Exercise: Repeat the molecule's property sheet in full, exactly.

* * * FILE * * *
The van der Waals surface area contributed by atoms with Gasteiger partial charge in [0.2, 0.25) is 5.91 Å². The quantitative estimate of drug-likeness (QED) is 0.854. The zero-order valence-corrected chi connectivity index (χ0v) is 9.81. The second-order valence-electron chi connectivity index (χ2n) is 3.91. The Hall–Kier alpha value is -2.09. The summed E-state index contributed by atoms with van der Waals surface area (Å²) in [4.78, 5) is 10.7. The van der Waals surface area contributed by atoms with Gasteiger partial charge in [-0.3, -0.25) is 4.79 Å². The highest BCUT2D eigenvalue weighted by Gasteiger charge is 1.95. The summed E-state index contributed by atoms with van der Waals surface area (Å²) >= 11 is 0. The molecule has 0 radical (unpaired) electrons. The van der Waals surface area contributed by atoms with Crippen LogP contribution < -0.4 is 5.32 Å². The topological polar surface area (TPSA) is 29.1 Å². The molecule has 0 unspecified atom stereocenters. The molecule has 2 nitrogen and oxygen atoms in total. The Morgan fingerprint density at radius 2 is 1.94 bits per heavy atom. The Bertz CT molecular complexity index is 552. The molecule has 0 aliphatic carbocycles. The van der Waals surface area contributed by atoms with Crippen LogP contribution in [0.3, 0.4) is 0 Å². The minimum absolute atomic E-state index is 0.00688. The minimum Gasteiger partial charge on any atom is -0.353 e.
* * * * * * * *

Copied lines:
The van der Waals surface area contributed by atoms with Gasteiger partial charge in [0.2, 0.25) is 5.91 Å². The quantitative estimate of drug-likeness (QED) is 0.854. The zero-order valence-corrected chi connectivity index (χ0v) is 9.81. The second-order valence-electron chi connectivity index (χ2n) is 3.91. The Hall–Kier alpha value is -2.09. The summed E-state index contributed by atoms with van der Waals surface area (Å²) in [4.78, 5) is 10.7. The van der Waals surface area contributed by atoms with Gasteiger partial charge in [-0.3, -0.25) is 4.79 Å². The highest BCUT2D eigenvalue weighted by Gasteiger charge is 1.95. The summed E-state index contributed by atoms with van der Waals surface area (Å²) >= 11 is 0. The molecule has 0 radical (unpaired) electrons. The van der Waals surface area contributed by atoms with Crippen LogP contribution < -0.4 is 5.32 Å². The topological polar surface area (TPSA) is 29.1 Å². The molecule has 0 unspecified atom stereocenters. The molecule has 2 nitrogen and oxygen atoms in total. The Morgan fingerprint density at radius 2 is 1.94 bits per heavy atom. The Bertz CT molecular complexity index is 552. The molecule has 0 aliphatic carbocycles. The van der Waals surface area contributed by atoms with Crippen LogP contribution in [0.3, 0.4) is 0 Å². The minimum absolute atomic E-state index is 0.00688. The minimum Gasteiger partial charge on any atom is -0.353 e.